- The Spin Room has been a staple of presidential debates since 1984, when Ronald Reagan’s “spin patrol” made themselves available for numerous media interviews to ensure the president emerged victorious in his debate with Walter Mondale.
- How much does the Spin Room actually change media coverage of the debate? It’s hard to know, although one thing is certain: Immediately after the 1984 debate, most reporters thought Walter Mondale won. The “spin patrol” must have changed something, because Ronald Reagan carried 49 states out of 50 that November.
- True to its name, the Spin Room is definitely a dizzying experience. After getting over the initial awe at being in my first Spin Room, I soon joined in with the legions of reporters trying to get quotes from an array of campaign representative eager to supply them, all claiming their candidate won the debate. And apparently, there were a lot of winners Saturday night.
- “I thought Governor O’Malley did an excellent job, and I’m not paid to say that.” Assistant Iowa Attorney General Nathan Blake told me in the Spin Room. “I thought he was really strong coming right out of the gate... I thought he was really forceful and really clear about where he sees [national security] challenges... I thought he did a great job pointing to his record in Maryland.”
- “I think he won the debate,” Blake concluded.
- For some reason, Jeff Weaver, Bernie Sanders’ campaign manager (who is paid to say so) disagreed. “I thought Senator Sanders dominated the debate,” Weaver told me. “I think the issues that he's talking about are the issues dominating the discussion in the presidential election on the Democratic side. I thought he was able to draw some pretty clear contrast between himself and Secretary Clinton on important issues, particularly around income inequality and breaking up the big banks. So I thought it was a very good night.”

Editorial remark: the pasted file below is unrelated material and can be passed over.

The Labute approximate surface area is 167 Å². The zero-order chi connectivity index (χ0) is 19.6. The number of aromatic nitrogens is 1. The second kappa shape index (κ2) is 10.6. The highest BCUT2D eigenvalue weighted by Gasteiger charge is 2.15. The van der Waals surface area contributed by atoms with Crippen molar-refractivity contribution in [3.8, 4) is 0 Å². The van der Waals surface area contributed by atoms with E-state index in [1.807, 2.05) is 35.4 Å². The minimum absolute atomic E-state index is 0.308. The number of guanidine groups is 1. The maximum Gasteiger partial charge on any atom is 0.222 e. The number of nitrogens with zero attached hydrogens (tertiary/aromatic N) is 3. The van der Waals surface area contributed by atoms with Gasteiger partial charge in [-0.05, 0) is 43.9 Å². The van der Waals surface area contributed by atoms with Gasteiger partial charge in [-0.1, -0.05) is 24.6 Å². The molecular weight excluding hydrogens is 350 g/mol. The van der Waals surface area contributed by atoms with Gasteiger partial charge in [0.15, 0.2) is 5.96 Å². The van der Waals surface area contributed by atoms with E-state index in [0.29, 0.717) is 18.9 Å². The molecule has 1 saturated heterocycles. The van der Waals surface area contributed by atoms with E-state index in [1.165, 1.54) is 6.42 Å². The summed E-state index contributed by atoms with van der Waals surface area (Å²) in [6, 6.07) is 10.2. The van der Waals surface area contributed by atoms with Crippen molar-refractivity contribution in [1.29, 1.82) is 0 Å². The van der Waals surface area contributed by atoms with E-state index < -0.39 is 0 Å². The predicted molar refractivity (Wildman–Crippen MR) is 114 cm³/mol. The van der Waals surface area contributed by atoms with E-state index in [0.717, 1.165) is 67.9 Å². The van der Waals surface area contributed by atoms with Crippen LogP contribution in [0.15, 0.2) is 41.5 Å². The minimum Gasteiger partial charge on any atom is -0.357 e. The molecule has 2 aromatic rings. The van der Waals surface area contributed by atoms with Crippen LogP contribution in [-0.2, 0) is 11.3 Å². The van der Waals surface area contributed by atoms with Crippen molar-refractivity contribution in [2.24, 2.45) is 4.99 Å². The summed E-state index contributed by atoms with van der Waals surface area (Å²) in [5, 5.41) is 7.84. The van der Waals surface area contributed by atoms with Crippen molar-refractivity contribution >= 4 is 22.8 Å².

- Imagine my surprise when California Rep. Xavier Becerra, Clinton surrogate, had a different opinion. “I think we saw the Commander-in-Chief of the future in Hillary Clinton,” Becerra, chairman of the House Democratic Caucus, told me. “Because I think she’s been the most tested candidate that we’ve had in the time that I can think back of people running for President. She’s ready to lead, she’s proven it, and I think she would be not just a good President, but a great President.”
- I continued circulating the room, speaking to Texas Rep. Sheila Jackson Lee (“Hillary Clinton in particular was one of the sharpest, most detailed candidates”); Symone Sanders, national press secretary at Bernie 2016 (“I thought Bernie did great”); and many others, asking them an array of questions. In addition to campaign surrogates, I also asked questions of DNC representatives, and apparently the entire Democratic Party won Saturday night.
- “I think we saw our 45th President of the United States on stage tonight,” DNC communications director Luis Miranda told me; Baltimore Mayor Stephanie Rawlings-Blake, secretary of the DNC, struck a similar tone. “I’m convinced more than ever that the next President of our country was up on that stage,” she said.
- As the youngest person in the Spin Room that night (to my knowledge), I also took it upon myself to ask each campaign about their plans for young Americans. I thought of that question at some point during the night, and kept asking it because A) for obvious reasons, it’s an issue I care about and B) it isn’t a questions the campaigns were expecting, forcing them to break out of their endless talking points.
- I even got to pose my question to an actual candidate: Maryland Gov. Martin O’Malley, the only Democratic contender to brave the Spin Room. When I noticed O’Malley was taking questions, I squirmed my way to the inner circle of journalists who had surrounded him. “Last question,” an aide announced. So, I raised my voice above the other reporters, asking “Governor, why do you think you will be the President for young people in this country?”